I've been enjoying seeing everyone's #Noirvember posts on Twitter and Tumblr and participating myself. Last week I wrote about a Barbara Stanwyck movie Crime of Passion and this week I finally watched Scarlet Street (1946), which had been sitting in my Netflix queue unwatched forever.
Scarlet Street is a pretty tame noir. It's missing the delicious transgression of, say, a Gilda. Funny, because the censors came down really hard on the movie and it took a while to get into theatres? Why? Because it was just so darn immoral and it ends with a graphic murder (weapon of choice: an ice pick)
Even reviewers in 1946 thought the movie was actually boringly moral. One of those viewers is the always hilarious Bosley Crowther who reviewed movies for the New York Times for like 30 years. He's as grumpy as you'd expect a man named Bosley Crowther to be. He wrote, "...Scarlet Street, despite that title and all the lurid implications of the censors' ban, is a painfully moral picture and, in the light of modern candor, rather tame."
Mr. Crowther hit it right on the head. In a nutshell, Scarlet Street is the story of Christopher Cross, a mild-mannered middle-aged bank cashier who falls for the failed actress Kitty March. Kitty March is hopelessly in love with hustler and general lowlife Johnny Price. Christopher really just wants someone to love him and appreciate the paintings he does in his spare time. So he doesn't disabuse Kitty of the notion that he's a famous artist who makes $50,000 a painting. Johnny learns this and uses Kitty to get money out of Chris, which she feels bad about because she just wants to be with Johnny (they're supposedly engaged but she doesn't have a ring). Chris moves Kitty into a nice Greenwich Village studio--something even a girl today would want from her sugar daddy, just saying--and Johnny finds a way for Kitty to take the credit for his paintings. Her work becomes the toast of the town, bringing in plenty of money. And Chris allows the deception because it means his dream has come true! Sort of. But then he finds out Kitty's been cheating on him with Johnny and he kills her (there's that pesky ice pick murder the censors were worried about). But thanks to amazing circumstantial evidence, it looks like Johnny's guilty and he goes to the chair.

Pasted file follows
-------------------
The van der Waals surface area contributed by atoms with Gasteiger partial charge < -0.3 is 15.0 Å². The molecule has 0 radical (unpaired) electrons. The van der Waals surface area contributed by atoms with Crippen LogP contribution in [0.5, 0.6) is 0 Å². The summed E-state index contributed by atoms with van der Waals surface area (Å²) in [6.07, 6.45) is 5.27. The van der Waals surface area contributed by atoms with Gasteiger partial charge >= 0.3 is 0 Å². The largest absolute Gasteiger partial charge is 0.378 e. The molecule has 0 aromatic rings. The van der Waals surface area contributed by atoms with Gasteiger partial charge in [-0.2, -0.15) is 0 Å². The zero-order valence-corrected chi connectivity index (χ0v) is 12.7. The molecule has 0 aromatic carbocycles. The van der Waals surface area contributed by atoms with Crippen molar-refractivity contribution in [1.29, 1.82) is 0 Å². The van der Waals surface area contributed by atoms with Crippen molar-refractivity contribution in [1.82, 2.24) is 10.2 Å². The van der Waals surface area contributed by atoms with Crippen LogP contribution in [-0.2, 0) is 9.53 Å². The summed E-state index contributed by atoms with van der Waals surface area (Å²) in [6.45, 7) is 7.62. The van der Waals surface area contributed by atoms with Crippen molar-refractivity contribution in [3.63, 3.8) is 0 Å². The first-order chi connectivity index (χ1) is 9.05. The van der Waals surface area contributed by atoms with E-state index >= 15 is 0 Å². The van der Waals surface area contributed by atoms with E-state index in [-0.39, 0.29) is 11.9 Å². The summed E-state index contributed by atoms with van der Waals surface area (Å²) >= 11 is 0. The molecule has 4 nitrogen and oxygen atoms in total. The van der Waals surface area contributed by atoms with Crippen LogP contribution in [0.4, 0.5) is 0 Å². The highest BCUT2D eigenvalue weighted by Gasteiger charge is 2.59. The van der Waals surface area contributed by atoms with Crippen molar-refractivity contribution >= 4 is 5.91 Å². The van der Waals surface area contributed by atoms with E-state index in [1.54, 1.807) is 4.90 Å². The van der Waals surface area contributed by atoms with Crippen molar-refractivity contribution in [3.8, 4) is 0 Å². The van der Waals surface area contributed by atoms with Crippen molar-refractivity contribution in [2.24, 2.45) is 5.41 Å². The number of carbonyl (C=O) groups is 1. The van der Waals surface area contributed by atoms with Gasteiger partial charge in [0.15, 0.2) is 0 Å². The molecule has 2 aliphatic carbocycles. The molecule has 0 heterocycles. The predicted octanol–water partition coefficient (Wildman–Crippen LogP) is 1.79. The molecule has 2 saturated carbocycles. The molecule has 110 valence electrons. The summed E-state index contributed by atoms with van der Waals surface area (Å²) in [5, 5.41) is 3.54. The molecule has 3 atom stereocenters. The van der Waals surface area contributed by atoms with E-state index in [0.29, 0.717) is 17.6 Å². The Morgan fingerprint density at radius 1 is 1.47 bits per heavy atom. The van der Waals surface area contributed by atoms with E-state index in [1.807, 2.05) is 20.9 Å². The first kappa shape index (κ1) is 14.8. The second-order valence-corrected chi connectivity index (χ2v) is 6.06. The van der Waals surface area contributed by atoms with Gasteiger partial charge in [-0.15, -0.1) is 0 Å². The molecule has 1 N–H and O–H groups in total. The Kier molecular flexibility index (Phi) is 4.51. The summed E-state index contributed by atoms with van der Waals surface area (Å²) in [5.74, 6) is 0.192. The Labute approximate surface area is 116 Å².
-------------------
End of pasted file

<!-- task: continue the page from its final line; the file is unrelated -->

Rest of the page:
The nice, originally pitiable Christopher is tormented by his conscience forever more. Literally, he goes nuts hearing echoes of Kitty saying, "Jeepers, Johnny, I love you" and Johnny yelling about his innocence when he's on his way to the chair. Chris spends the rest of his days wandering New York homeless and crazy.
Kitty March is a femme fatale who's actually a victim. When we first meet her, she's in a sexy black satin dress with amazing heels and she's using her legs and feminine wiles to distract the police. You see, when Chris meets Kitty, it's because the nice, friendly coward had gotten up the courage to defend the honor of the woman who's getting slapped around on the street. That's Johnny, natch. Chris gets the police officer and Kitty bats her eyelashes so Johnny has a chance to run away.
|I love these shoes. They're very high and sexy with a fun marabou puff on the front.|
She goes along with Johnny's scheme to get money out of Chris and it's implied she has an insatiable sexual appetite, but she gets slapped around all the time. You feel sorry for her! You're not really supposed to feel sorry for the femme fatale but this one is just a pawn and it's sad. When Johnny encourages her to lead Chris on, Kitty says she can't do it because she loves him. It's just so sad.
For most of the movie, I think, we actually see Kitty wearing white. Costume designer Travis Banton gave her a bunch of gorgeous nightgowns and lounge outfits.
|This is what she was wearing before she was stabbed to death! And her duplicity is reflected in the mirror. Genius.|
I actually really liked seeing Edward G. Robinson play against type. We're so used to seeing him being tough as nails but he's just so incredibly emasculated here. His wife is a shrew that forces him to do the dishes every night, tells him how inferior he is to her deceased husband and apparently has never let him see her naked. And we kinda get the sense he's never seen Kitty naked, either. See? No sex. The man's practically a eunuch.
I understand him being moved to violence and I was frankly a little disappointed when he didn't stab his wife in this scene where he's wearing this frilly apron, a nice symbol of his completely broken masculinity.
Scarlet Street isn't my favorite noir visually, but there are some good things there. There aren't a lot of the long, dividing shadows but I do really like this shot:
But the gorgeous use of the glass doors in the apartment are really nice. Here's Chris seeing his duplicitous love in the clutches of her love for the first time. This is where she says "Jeepers, Johnny, I love you" and I rolled my eyes.
This isn't Fritz Lang's best movie, but it's not terrible. I'd say add it to your queue for a quiet night but it's no Double Indemnity.